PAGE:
Metabolic bone, Calcium and Parathyroid Disorders

Parathyroid disorders lead to anomalous levels of calcium in the blood that can cause brittle bones, kidney stones, fatigue, weakness, and other problems. Hypersecretion of parathyroid gland may lead to brittle bones that fracture easily and stones in the urinary system. Osteoporosis is a skeletal disorder identified by decreased mass and compromised bone strength predisposing to an increased risk of fractures.  Secondary osteoporosis can be present in pre- and post-menopausal women and in men. Up to 30% of post-menopausal women and 50–80% of men are found to have factors contributing to osteoporosis when undergoing an evaluation for underlying causes of the disease.


  • Track 1-1 Calcium metabolism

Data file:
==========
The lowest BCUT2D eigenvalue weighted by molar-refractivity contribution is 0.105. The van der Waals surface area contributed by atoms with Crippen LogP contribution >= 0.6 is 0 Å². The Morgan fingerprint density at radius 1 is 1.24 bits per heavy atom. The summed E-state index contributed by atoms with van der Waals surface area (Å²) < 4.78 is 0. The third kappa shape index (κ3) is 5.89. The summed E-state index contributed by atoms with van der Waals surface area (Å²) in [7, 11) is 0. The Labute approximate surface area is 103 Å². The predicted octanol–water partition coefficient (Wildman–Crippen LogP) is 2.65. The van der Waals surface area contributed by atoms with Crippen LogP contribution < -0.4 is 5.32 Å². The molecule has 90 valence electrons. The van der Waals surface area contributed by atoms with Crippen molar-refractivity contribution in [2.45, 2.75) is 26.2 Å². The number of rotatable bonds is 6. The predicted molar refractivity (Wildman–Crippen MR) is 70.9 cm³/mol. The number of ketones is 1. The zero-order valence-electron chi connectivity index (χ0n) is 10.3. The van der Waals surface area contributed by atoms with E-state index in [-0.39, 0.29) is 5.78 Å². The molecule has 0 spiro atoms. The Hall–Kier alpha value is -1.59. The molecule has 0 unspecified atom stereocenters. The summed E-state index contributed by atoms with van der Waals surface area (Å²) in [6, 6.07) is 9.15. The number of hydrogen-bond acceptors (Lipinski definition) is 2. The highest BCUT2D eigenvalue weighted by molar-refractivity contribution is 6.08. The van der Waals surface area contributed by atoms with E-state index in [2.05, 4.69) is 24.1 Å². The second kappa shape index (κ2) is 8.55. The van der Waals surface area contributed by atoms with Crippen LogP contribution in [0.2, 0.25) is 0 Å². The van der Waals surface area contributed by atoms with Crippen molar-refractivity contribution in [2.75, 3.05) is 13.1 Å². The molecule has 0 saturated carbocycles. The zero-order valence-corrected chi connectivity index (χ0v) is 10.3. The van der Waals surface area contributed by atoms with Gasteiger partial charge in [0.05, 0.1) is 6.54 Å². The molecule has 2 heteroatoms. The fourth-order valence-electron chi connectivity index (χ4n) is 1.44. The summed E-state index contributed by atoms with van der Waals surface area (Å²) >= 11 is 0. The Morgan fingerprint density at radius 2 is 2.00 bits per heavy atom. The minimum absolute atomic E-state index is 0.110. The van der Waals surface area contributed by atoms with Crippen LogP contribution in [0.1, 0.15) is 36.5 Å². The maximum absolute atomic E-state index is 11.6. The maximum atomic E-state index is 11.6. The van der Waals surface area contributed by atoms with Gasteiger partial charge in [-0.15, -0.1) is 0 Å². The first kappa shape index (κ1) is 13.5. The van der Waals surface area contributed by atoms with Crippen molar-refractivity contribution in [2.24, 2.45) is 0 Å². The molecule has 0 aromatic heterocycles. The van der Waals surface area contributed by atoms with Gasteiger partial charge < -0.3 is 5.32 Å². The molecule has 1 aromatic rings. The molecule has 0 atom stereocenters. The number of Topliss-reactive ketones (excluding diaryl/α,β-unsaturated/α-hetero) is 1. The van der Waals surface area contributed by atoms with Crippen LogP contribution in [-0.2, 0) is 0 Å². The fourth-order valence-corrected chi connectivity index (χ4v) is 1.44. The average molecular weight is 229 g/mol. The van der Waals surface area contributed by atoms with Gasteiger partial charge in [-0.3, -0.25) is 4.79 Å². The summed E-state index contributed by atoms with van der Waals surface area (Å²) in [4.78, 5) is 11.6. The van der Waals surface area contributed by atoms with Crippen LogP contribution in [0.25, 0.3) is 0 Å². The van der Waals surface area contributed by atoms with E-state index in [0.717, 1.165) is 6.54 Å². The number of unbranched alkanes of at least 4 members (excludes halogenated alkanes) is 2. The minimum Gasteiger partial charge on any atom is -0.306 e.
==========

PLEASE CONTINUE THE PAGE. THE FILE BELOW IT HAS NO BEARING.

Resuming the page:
• Track 2-2 Bone and Calcium disorders
  • Track 3-3 Hypercalcemia
  • Track 4-4 Rheumatoid Arthritis
  • Track 5-5 Pharmacological Management of Osteoporosis in Postmenopausal Women
  • Track 6-6 Hypoparathyroidism
  • Track 7-7 Hyperparathyroidism
  • Track 8-8 Multiple Endocrine Neoplasia
  • Track 9-9 Vitamin D Disorders
  • Track 10-10 Fibrous dysplasia bone
  • Track 11-11 McCune-Albright syndrome
  • Track 12-12 Osteogenesis imperfecta
  • Track 13-13 Hypophosphatasia
  • Track 14-14 Disorders of phosphate metabolism
  • Track 15-15 Disorders of abnormally high bone density
  • Track 16-16 Minimally Invasive Parathyroidectomy
  • Track 17-17 Secondary Osteoporosis
  • Track 18-18 Glucocorticoid-Induced Osteoporosis
  • Track 19-19 Osteoporosis in Men
  • Track 20-20 Systemic Lupus Erythematosus

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